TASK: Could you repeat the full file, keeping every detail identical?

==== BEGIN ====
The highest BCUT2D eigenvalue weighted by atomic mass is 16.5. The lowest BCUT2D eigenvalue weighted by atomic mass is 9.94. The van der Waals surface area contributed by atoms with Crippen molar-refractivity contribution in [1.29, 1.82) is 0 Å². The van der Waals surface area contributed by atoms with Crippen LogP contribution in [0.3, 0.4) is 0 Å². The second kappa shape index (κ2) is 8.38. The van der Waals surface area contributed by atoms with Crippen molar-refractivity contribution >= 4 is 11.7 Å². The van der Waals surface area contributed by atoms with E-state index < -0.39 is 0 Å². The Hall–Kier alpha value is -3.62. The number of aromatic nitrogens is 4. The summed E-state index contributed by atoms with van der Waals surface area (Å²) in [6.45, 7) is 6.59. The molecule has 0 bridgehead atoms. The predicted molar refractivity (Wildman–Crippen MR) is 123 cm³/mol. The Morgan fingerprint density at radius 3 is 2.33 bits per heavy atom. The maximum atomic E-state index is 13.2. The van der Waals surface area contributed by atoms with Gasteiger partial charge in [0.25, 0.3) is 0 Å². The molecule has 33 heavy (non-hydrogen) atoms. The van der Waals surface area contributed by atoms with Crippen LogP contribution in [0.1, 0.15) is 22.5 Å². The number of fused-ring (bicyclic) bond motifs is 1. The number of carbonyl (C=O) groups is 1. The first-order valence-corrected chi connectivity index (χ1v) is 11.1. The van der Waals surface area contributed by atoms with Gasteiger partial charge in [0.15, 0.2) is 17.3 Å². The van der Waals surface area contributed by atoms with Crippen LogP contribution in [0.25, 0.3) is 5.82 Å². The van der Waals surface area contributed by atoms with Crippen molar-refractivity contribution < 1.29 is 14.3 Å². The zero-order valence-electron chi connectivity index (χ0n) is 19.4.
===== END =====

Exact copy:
The highest BCUT2D eigenvalue weighted by atomic mass is 16.5. The lowest BCUT2D eigenvalue weighted by atomic mass is 9.94. The van der Waals surface area contributed by atoms with Crippen molar-refractivity contribution in [1.29, 1.82) is 0 Å². The van der Waals surface area contributed by atoms with Crippen LogP contribution in [0.3, 0.4) is 0 Å². The second kappa shape index (κ2) is 8.38. The van der Waals surface area contributed by atoms with Crippen molar-refractivity contribution >= 4 is 11.7 Å². The van der Waals surface area contributed by atoms with E-state index < -0.39 is 0 Å². The Hall–Kier alpha value is -3.62. The number of aromatic nitrogens is 4. The summed E-state index contributed by atoms with van der Waals surface area (Å²) in [6.45, 7) is 6.59. The molecule has 0 bridgehead atoms. The predicted molar refractivity (Wildman–Crippen MR) is 123 cm³/mol. The Morgan fingerprint density at radius 3 is 2.33 bits per heavy atom. The maximum atomic E-state index is 13.2. The van der Waals surface area contributed by atoms with Gasteiger partial charge in [0.25, 0.3) is 0 Å². The molecule has 33 heavy (non-hydrogen) atoms. The van der Waals surface area contributed by atoms with Crippen LogP contribution in [0.1, 0.15) is 22.5 Å². The number of fused-ring (bicyclic) bond motifs is 1. The number of carbonyl (C=O) groups is 1. The first-order valence-corrected chi connectivity index (χ1v) is 11.1. The van der Waals surface area contributed by atoms with Gasteiger partial charge in [0.15, 0.2) is 17.3 Å². The van der Waals surface area contributed by atoms with Crippen LogP contribution in [0.25, 0.3) is 5.82 Å². The van der Waals surface area contributed by atoms with Crippen molar-refractivity contribution < 1.29 is 14.3 Å². The zero-order valence-electron chi connectivity index (χ0n) is 19.4.